This is not recommended and can complicate the purchase.

Can I buy furniture and appliances for my new house before closing?

Run any big purchases by the lender prior to buying these items. If you are applying for credit, this could change your credit score and could impact you qualifying for the loan.

Do not apply for ANY credit without talking to the lender first.

What is PMI?

PMI stands for private mortgage insurance. Most lenders require that you pay for PMI if you put less than 20% down on a home, and PMI would protect the lender if you defaulted on your loan payments.

What if my credit needs work?

This happens frequently and lenders are your best resource. A lender will pull your credit, after receiving your application, and review your history. You can also shop up to 3 lenders without it majorly impacting your credit score within a 30-day period. They have programs that will give them scenarios on what your credit score will be if you pay down or pay an account off. They can also submit these to get your score changed once the accounts are paid and this typically takes about a week to get your new score once the accounts are paid to the balances the lender instructs.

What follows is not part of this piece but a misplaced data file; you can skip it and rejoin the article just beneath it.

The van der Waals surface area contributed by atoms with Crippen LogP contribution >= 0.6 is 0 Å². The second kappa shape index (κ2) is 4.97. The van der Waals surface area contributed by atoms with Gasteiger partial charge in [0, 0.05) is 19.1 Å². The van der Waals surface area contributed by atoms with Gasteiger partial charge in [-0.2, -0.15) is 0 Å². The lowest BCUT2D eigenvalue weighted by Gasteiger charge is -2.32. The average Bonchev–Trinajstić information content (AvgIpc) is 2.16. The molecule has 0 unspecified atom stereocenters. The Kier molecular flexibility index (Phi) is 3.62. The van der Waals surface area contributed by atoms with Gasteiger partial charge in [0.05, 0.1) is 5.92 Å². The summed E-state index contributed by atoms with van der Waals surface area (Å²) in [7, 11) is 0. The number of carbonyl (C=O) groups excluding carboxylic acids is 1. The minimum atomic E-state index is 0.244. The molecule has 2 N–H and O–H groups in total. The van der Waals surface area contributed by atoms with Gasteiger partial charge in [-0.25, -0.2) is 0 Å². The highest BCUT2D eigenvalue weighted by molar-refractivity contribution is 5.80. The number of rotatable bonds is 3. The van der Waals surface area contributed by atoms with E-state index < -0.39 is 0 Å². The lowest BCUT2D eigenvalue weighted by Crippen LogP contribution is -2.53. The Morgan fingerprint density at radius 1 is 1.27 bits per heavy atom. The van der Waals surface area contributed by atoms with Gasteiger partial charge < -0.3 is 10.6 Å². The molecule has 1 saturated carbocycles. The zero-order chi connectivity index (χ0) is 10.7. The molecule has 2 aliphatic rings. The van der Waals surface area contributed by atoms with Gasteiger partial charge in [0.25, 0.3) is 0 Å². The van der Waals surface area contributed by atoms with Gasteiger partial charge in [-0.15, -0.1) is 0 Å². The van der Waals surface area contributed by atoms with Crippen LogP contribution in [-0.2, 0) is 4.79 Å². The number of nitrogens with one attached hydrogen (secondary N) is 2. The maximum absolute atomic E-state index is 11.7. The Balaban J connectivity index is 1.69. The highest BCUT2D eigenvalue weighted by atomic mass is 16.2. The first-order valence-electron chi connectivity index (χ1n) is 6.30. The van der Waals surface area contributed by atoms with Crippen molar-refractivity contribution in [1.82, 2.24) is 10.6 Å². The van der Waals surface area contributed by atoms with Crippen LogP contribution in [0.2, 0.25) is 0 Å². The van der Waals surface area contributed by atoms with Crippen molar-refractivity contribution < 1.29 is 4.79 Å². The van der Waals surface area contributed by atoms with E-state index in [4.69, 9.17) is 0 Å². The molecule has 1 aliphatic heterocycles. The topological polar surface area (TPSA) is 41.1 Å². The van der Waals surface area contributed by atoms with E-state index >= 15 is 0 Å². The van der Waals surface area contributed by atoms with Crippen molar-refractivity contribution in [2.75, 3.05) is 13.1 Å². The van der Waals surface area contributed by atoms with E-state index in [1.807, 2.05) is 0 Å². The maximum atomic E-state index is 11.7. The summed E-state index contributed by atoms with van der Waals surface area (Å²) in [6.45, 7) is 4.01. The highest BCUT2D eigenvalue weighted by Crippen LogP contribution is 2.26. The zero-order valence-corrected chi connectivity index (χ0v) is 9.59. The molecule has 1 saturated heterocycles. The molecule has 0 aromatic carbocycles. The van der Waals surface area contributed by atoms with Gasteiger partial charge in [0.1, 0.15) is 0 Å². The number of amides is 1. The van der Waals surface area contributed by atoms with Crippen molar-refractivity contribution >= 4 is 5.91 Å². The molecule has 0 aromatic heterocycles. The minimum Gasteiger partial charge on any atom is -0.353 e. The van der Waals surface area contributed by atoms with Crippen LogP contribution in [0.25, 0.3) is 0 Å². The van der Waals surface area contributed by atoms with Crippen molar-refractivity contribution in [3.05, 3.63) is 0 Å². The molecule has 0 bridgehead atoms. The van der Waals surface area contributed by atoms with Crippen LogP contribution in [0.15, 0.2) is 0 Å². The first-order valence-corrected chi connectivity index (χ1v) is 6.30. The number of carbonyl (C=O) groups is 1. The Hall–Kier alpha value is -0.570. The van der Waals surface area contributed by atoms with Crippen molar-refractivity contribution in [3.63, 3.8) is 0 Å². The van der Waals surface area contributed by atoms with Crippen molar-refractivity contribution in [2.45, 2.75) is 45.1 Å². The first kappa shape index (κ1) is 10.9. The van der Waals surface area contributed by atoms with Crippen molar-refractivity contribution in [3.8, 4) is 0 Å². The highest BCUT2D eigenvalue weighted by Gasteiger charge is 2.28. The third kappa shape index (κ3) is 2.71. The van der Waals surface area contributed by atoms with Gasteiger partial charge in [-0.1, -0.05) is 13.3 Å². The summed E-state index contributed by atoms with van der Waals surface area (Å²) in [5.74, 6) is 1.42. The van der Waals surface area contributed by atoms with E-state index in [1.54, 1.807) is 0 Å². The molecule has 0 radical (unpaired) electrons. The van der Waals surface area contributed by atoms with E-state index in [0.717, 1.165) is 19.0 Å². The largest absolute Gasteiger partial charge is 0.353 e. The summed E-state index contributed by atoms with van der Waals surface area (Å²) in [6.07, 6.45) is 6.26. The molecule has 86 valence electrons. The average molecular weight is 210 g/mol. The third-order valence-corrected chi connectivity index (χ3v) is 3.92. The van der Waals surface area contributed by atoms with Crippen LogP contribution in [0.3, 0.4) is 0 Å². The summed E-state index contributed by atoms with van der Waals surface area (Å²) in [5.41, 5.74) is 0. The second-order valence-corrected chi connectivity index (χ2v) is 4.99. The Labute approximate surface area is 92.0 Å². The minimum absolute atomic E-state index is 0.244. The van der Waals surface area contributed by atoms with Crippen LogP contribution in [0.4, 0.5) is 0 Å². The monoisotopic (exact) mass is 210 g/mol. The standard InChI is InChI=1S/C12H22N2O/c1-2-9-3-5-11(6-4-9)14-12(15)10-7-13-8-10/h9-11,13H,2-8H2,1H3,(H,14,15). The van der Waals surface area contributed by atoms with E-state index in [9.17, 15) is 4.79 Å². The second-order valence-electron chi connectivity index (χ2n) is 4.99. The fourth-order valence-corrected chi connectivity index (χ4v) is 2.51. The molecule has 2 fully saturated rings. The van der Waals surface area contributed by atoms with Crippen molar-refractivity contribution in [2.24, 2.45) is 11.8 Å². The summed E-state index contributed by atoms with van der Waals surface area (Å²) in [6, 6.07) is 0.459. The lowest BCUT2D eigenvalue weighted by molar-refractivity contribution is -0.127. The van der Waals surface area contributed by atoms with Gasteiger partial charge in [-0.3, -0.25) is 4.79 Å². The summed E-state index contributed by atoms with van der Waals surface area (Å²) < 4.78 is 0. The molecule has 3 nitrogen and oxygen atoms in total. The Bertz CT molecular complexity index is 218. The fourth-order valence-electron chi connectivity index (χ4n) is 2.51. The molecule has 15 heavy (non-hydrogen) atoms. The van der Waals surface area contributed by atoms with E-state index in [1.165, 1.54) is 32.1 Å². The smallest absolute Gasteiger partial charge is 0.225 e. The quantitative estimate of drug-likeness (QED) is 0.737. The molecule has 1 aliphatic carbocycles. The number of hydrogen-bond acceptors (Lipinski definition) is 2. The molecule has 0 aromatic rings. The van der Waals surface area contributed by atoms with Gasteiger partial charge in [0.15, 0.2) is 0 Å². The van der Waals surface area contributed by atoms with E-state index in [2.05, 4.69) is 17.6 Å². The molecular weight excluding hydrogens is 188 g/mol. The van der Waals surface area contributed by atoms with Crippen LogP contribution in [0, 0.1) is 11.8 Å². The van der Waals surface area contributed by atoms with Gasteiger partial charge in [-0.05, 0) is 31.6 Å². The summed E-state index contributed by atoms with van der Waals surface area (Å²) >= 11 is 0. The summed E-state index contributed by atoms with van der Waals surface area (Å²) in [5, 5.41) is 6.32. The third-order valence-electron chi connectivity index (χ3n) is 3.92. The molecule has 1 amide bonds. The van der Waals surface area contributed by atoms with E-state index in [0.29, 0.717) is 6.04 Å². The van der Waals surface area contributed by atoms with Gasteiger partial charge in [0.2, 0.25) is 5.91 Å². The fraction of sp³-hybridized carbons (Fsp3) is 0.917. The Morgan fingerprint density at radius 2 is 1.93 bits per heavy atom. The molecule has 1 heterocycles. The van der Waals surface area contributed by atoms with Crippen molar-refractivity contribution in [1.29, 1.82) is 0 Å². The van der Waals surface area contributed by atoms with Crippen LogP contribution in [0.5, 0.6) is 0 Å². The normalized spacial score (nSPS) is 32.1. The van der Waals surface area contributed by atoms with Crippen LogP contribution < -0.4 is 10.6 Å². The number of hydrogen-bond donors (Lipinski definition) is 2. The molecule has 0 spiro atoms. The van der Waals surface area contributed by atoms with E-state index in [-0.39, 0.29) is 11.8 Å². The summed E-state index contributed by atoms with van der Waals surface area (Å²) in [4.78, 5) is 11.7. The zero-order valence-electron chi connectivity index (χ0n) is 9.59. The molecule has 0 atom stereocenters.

Start to finish in a nutshell
  • Get pre-qualified with a lender to know the total amount you can afford
  • Time to shop. Look at houses and pick out what you want and where you want to live.
  • Write an offer and get your offer accepted.
  • Inspections. This time period is referred to as your due diligence period. During this time, you can do any inspection you would like on the home and back out of the contract with no penalties for any reason. This time period is typically 10 days and is negotiable.
  • Amendment to address concerns. This amendment is put together after the inspections are complete. We will either ask the seller to make repairs that inspectors have suggested or ask for money to put toward these repairs.
  • Appraisal. Most lenders will order this when the inspections are complete. This way you are not paying for an appraisal if you are unable to pass the inspection time frame.
  • After the appraisal is complete, the lender will finish the loan and will send you multiple disclosures pertaining to the loan. There will be one sent out at least 3 days prior to closing that cannot change after that.
  • During this whole process the attorney will pull title and ensure there are no liens on the home and if there are, they will work with the seller or title insurance company to clear these issues prior to closing.
  • CLOSING!!! We will go sign all of the paperwork at the attorney’s office and get the keys to your new home!